In his warning, the inspired author refers to the age we are presently living in. The Lord’s abundant resources are given us to use until the coming age. We will be renewed and refreshed by the heavenly gift (perhaps communion?) and enjoy both the Spirit and the Word. Certainly, one does not replace the other, or reduce either, but both are part of God’s favor and grace in this age. We will even taste the powers of the coming age. In Paul’s time, he didn’t anticipate an age between the apostolic age and the age to come. There is no intermediate age where the works and gifts of the Spirit are somehow restricted. God’s Kingdom is advancing. He is equipping his Church with the resources of all the spiritual gifts and the comprehensive five-fold ministries of Ephesians 4:11. Then one day, the Kingdom will be fully consummated.
Many theologians have argued that Paul believed Christ’s return was imminent. He had no category of a post-apostolic time/age. Again, this is a later construct of theologians. To help clarify the idea, look at the two timelines below.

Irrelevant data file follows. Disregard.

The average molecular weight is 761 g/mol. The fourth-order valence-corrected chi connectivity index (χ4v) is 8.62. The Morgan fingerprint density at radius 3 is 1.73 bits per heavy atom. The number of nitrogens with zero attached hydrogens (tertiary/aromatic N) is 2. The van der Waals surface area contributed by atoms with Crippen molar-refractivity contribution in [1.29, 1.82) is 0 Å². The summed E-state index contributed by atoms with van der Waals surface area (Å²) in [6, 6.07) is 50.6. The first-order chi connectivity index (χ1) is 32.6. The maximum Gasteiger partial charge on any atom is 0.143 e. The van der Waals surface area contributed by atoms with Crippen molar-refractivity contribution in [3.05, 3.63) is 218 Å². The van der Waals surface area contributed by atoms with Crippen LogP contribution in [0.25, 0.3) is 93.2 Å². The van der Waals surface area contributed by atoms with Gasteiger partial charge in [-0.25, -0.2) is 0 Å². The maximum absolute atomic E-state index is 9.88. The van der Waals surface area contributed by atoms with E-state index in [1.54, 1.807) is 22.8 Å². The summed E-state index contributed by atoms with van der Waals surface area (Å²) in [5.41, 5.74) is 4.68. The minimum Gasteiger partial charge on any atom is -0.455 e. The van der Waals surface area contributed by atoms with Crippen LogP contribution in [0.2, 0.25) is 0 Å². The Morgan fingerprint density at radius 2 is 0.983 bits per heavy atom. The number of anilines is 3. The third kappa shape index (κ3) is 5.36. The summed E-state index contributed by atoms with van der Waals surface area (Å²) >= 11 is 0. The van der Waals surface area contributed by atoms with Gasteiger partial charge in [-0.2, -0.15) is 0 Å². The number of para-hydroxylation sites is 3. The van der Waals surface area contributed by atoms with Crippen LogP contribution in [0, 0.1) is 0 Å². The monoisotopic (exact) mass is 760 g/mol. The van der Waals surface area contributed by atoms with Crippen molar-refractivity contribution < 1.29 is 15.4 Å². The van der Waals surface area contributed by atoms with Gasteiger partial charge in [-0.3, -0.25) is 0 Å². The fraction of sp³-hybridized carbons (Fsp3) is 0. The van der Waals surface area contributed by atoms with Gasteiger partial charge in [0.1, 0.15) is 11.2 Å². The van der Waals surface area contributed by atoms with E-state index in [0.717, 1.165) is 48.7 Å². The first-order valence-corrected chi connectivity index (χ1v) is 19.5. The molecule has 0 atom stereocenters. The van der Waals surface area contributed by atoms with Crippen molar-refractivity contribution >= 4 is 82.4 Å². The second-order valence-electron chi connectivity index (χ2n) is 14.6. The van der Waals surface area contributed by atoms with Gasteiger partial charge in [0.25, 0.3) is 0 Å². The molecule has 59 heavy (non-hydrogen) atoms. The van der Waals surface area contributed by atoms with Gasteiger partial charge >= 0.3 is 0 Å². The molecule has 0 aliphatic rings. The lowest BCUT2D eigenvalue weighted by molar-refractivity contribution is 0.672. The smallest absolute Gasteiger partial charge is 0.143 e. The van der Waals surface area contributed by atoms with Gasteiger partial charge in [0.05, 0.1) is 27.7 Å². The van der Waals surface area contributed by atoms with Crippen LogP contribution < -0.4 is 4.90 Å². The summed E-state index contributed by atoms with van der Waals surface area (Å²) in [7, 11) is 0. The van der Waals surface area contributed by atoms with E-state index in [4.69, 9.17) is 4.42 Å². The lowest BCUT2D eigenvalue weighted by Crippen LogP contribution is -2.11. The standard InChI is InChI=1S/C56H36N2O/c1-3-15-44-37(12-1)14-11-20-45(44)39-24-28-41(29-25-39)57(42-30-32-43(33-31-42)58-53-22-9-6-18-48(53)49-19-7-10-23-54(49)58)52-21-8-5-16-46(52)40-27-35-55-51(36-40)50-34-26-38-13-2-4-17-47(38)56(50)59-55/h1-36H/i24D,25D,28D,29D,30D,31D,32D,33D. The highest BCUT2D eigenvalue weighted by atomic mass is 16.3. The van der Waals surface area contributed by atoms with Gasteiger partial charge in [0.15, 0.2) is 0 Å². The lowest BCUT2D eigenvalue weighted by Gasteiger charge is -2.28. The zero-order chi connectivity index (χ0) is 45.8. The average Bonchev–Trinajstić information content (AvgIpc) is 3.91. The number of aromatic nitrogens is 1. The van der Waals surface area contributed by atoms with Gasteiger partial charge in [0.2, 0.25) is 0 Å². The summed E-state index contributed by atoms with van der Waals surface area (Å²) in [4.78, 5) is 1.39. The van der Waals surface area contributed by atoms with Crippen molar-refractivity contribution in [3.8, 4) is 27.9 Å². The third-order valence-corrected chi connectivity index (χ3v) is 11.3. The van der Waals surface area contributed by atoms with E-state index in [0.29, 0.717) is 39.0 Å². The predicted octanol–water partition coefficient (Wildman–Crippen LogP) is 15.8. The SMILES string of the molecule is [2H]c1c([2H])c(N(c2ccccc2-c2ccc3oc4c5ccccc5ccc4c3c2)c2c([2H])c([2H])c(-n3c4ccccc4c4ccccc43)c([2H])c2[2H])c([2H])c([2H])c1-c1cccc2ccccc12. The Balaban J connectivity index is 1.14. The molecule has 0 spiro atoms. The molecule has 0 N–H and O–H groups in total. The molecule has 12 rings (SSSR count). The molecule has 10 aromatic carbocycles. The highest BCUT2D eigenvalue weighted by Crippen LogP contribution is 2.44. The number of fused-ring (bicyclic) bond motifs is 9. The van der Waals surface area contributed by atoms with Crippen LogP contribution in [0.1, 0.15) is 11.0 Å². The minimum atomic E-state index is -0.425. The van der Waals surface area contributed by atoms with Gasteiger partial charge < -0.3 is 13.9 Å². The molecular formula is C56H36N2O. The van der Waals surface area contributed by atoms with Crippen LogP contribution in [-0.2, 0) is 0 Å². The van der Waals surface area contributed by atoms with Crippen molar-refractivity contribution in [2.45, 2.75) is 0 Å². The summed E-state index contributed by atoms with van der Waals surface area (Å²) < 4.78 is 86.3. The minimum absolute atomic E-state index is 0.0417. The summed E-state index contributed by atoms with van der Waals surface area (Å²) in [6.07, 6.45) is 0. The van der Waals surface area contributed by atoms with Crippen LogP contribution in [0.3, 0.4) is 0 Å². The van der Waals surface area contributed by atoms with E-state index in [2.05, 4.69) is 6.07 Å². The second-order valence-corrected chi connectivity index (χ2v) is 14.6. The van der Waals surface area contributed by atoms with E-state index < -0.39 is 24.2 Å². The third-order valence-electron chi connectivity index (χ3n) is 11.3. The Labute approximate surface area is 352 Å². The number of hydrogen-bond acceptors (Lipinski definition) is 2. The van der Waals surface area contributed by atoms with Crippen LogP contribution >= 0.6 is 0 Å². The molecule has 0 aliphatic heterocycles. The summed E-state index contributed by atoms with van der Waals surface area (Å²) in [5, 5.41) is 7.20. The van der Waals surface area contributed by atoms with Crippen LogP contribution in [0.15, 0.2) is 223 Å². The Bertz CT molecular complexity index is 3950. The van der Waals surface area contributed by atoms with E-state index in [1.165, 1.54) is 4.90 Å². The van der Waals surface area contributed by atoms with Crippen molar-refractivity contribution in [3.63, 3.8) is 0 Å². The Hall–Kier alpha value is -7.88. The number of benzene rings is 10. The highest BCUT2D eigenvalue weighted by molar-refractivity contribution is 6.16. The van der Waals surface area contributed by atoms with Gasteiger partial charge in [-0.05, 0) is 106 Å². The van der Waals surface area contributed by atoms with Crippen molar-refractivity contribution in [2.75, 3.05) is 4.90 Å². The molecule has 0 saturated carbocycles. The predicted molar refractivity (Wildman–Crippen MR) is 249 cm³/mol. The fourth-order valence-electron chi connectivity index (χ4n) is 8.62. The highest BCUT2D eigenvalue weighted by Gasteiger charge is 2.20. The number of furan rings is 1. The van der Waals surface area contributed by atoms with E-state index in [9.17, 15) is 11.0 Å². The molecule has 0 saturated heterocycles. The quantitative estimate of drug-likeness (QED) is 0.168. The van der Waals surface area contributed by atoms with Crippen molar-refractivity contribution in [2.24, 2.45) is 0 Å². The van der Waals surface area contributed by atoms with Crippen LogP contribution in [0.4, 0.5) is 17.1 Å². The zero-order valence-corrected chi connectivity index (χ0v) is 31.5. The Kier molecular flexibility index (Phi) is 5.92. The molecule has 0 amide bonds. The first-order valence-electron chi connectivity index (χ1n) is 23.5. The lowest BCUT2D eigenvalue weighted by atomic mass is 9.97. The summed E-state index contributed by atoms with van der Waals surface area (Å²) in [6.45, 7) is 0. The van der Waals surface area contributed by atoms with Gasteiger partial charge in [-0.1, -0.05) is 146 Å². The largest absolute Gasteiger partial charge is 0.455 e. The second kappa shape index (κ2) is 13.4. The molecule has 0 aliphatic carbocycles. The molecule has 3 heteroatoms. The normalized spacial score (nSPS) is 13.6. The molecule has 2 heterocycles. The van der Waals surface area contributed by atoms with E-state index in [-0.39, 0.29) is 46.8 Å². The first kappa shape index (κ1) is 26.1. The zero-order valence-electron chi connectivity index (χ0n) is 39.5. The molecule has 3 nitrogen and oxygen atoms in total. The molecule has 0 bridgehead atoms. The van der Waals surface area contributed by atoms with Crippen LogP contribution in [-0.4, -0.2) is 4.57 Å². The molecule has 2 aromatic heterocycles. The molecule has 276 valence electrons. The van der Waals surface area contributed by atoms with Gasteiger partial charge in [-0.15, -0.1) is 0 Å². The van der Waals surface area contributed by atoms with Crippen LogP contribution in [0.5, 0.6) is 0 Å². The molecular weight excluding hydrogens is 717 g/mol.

Timeline #1 depicts the Jewish understanding of God’s salvation history and timing. The Messiah comes and establishes the new age.
Our Present Age is the dynamic era of his Spirit− pouring out upon the Church, flowing into the world, empowering both men and women. It is a time of prophecy and dreams, a time of spiritual gifts revitalizing the Body of Christ. It is a time of grace and favor. It is a time when the power of the coming age spills out into our age, but is not yet fully realized−the “already but not yet.”
Churches of the Present Age
This understanding should affect our pastoral care and counsel to people like Joy. This perspective on the age we live in should lead us to encourage Joy in the thoughtful and biblical use of the Spirit’s gift already given to her. His desire is to edify Joy and others like her (1Corinthians 14:4).
This understanding should affect how we see our churches as well. For instance, when the realization that our own church didn’t reflect the fullness of ministry depicted in the #2 timeline above, it hit me like the proverbial ton of bricks. We have been a church of “word and sacrament.” However, we are not yet a church that reflects ministry where the Spirit is poured out. We haven’t even had a category for prophetic ministry, let alone desires and goals for it. Now the Spirit urges me, impels me, to lead change. All the gifts of the Spirit are for us all. All are part of the vast resources of the Godhead, destined to accomplish His purposes in the world, through the Church.